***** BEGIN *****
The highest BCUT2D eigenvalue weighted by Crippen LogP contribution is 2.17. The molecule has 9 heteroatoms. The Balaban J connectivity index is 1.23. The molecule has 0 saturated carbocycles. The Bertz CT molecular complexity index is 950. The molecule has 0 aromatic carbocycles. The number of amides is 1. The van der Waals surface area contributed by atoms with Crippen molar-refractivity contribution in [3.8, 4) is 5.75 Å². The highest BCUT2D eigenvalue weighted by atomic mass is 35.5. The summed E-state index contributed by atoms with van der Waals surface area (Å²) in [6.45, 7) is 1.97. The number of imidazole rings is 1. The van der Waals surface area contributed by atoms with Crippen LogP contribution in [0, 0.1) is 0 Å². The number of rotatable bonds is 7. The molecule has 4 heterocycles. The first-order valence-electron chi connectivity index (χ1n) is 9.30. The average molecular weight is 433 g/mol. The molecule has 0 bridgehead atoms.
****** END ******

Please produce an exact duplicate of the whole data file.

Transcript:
The highest BCUT2D eigenvalue weighted by Crippen LogP contribution is 2.17. The molecule has 9 heteroatoms. The Balaban J connectivity index is 1.23. The molecule has 0 saturated carbocycles. The Bertz CT molecular complexity index is 950. The molecule has 0 aromatic carbocycles. The number of amides is 1. The van der Waals surface area contributed by atoms with Crippen molar-refractivity contribution in [3.8, 4) is 5.75 Å². The highest BCUT2D eigenvalue weighted by atomic mass is 35.5. The summed E-state index contributed by atoms with van der Waals surface area (Å²) in [6.45, 7) is 1.97. The number of imidazole rings is 1. The van der Waals surface area contributed by atoms with Crippen LogP contribution in [0, 0.1) is 0 Å². The number of rotatable bonds is 7. The molecule has 4 heterocycles. The first-order valence-electron chi connectivity index (χ1n) is 9.30. The average molecular weight is 433 g/mol. The molecule has 0 bridgehead atoms.